• for family structures, challenged by that other principle of modern living, of ‘anything goes, as long as it’s with a consenting adult’: think of the burgeoning number of young people in care, think of traditional cultures who see such liberal changes in society as an attack on their way of living.

Of course these are just a few examples, and I don’t envy history teachers who struggle to explain the past in the context of modern changing culture. But life goes on and the baton must be passed down: for the old will die, and the young will take their place.

When the pace of change is so fast it’s difficult to build onto stored values of human experience, rather than reinvent the wheel. But that is our unique ability among living species, and Santayana was right on the button with his famous quote at the head of this letter. But it’s not only about social mores, it’s also about demographic change.

Wikipedia defines demographics as ‘the quantifiable characteristics of a given population’, and David Willetts waxes lyrical about our own UK situation in his book ‘The Pinch’.

However as the world gets more interconnected the demographics of different countries overlap and push against each other: that’s no doubt why the Central Intelligence Agency holds a full analysis of each nation’s population segmented by age band and gender.

One such country is China, whose young generations are heavily distorted by 35 years of the ‘One Child Policy’. This programme has heavily distorted not just the balance between generations but also the male:female ratio, as their population pyramid chart shows: in the 0-14 year age band there are 17% more males than females. One shudders to think how this came about.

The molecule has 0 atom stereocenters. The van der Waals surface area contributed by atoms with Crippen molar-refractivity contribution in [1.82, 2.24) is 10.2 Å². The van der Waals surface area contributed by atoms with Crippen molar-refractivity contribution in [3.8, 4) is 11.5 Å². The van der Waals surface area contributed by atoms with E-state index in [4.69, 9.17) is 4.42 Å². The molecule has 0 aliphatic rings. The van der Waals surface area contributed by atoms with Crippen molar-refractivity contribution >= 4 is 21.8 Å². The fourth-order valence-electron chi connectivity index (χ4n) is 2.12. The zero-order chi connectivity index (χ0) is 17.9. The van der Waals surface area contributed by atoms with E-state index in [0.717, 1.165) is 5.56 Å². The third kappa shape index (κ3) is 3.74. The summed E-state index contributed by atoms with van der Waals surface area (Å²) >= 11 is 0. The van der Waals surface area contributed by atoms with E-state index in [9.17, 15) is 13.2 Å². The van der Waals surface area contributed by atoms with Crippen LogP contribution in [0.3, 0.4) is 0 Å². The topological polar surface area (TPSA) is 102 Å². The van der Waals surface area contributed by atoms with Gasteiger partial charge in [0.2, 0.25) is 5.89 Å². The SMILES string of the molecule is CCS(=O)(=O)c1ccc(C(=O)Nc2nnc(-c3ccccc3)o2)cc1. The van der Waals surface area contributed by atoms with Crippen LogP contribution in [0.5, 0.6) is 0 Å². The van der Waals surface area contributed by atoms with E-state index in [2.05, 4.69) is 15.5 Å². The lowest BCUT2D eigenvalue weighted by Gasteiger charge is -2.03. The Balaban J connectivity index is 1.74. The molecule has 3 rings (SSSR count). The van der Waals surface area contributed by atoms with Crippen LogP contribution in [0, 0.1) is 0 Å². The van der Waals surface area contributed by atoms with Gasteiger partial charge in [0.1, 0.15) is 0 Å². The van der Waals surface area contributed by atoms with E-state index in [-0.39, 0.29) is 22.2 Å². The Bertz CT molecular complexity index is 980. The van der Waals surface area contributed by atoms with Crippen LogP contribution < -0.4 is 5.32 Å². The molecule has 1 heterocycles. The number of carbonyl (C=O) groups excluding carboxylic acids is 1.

It poses major questions for the decades ahead. If we think Japan’s economy is starved of dynamism by an ageing population, China’s demographics suggest a much worst problem to come. Will robotics save the day, as far as production is concerned? But robots are not consumers, so who will provide the demand?

And lest we think that we’re out of the woods in the developed Western countries, we should remember that our birth rate struggles to keep up as the generations are fragmented; and that male sperm count is falling dramatically. Meanwhile Africa, which holds one of the world’s greatest store of young people, is deeply challenged by almost wholly dysfunctional education and governance.

So the words of George Santayana may well come back to haunt us, but we must struggle to keep the inheritance of knowledge intact for the sake of future generations. One valiant initiative to provide this leadership is the recently formed Wilberforce Alliance, established by Colin Bloom - who used to present Share Radio’s Share Politics programme. He has a vision of educating 100,000 world leaders by the centenary of William Wilberforce’s death in 2033, and would welcome support to get his new foundation underway.

So perhaps all is not lost - but it’s a hard road ahead ..

Gavin Oldham